About Animated Minds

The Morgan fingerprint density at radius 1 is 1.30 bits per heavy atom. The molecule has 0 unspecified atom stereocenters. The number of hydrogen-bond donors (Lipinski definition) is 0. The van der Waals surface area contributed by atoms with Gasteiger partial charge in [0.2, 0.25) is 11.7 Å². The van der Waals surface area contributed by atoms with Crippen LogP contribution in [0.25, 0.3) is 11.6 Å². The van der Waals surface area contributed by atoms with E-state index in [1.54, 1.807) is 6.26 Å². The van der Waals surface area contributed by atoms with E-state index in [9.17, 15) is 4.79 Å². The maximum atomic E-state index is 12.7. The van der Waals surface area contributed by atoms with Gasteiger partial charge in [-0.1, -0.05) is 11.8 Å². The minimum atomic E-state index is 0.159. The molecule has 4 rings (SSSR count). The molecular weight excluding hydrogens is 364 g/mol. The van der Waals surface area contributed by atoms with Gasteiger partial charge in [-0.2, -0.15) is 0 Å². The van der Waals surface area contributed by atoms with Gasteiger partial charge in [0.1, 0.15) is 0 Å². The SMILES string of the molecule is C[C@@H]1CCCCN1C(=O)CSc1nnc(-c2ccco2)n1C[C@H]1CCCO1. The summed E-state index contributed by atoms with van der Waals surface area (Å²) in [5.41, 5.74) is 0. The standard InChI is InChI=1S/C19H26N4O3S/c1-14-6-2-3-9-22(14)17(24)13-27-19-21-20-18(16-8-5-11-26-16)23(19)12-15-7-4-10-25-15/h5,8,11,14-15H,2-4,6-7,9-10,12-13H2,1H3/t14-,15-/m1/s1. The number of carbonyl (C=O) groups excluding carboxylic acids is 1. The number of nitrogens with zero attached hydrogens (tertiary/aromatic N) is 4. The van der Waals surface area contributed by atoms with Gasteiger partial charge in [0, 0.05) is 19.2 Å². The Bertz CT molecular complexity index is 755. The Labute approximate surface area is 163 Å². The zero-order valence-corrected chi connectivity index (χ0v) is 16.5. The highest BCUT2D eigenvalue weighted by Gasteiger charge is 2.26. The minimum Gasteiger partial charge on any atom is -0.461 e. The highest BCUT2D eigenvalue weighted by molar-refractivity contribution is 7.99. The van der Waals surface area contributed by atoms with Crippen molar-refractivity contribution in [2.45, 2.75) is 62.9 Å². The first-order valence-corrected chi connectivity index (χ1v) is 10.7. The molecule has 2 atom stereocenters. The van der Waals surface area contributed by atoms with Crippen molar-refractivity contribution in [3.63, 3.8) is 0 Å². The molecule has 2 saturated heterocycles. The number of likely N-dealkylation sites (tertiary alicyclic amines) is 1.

Animated Minds was conceived in 2003 as an attempt to communicate the subjective experience of mental health problems to a wider audience. The idea was simple: to take the testimony of a variety of people who have experienced mental distress, and then to try to animate their experience. The result, it was hoped, would be a series of engaging short films which would give a general audience a greater understanding of what it feels like to live with various mental difficulties. The process of making the Animated Minds was as collaborative as possible. Andy Glynne, the director, trained as a clinical psychologist and therefore knew about mental health and some of the myths and prejudices that surrounded various “conditions”. After having identified individuals who wanted to talk about their experiences, Andy recorded interviews with them, which were then edited down to create a short narrative rich in visual metaphors. Once it was made sure that no information was included which might cause any distress to the people involved, the process of animation began. Working with some of the best animators, Andy tried to create visual sequences which would add depth and meaning to the audio interview. The reception to the films was far greater than expected. Not only did they reach a large audience through various broadcast partners (Channel 4, Teachers TV), but they have also been used by teaching hospitals, schools, universities, mental health community centres, mental health charities, and by service users themselves, who would use the films to try to show others what their experience was like. These animated documentaries received many international awards as well, such as Best Educational Film at Holland Animation Film Festival 2009; Young People's Media, Mental Health Media Awards 2009; Secondary Learning, BAFTA Children's Awards 2009.